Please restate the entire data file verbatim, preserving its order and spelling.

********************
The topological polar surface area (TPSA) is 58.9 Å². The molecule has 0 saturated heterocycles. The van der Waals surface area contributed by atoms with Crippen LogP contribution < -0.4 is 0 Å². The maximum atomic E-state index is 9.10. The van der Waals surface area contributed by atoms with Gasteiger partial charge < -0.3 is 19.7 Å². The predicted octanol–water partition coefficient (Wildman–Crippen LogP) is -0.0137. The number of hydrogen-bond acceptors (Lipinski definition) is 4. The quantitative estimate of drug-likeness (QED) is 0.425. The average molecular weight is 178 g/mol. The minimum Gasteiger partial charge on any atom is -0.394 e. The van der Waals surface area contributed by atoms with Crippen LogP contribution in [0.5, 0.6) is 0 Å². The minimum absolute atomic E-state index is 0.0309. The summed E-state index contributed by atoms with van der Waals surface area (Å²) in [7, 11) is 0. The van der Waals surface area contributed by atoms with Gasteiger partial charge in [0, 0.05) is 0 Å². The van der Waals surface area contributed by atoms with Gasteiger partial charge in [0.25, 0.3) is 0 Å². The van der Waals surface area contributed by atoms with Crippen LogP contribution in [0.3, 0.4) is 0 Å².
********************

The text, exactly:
The topological polar surface area (TPSA) is 58.9 Å². The molecule has 0 saturated heterocycles. The van der Waals surface area contributed by atoms with Crippen LogP contribution < -0.4 is 0 Å². The maximum atomic E-state index is 9.10. The van der Waals surface area contributed by atoms with Gasteiger partial charge < -0.3 is 19.7 Å². The predicted octanol–water partition coefficient (Wildman–Crippen LogP) is -0.0137. The number of hydrogen-bond acceptors (Lipinski definition) is 4. The quantitative estimate of drug-likeness (QED) is 0.425. The average molecular weight is 178 g/mol. The minimum Gasteiger partial charge on any atom is -0.394 e. The van der Waals surface area contributed by atoms with Crippen LogP contribution in [0.5, 0.6) is 0 Å². The minimum absolute atomic E-state index is 0.0309. The summed E-state index contributed by atoms with van der Waals surface area (Å²) in [7, 11) is 0. The van der Waals surface area contributed by atoms with Gasteiger partial charge in [0, 0.05) is 0 Å². The van der Waals surface area contributed by atoms with Gasteiger partial charge in [0.25, 0.3) is 0 Å². The van der Waals surface area contributed by atoms with Crippen LogP contribution in [0.3, 0.4) is 0 Å².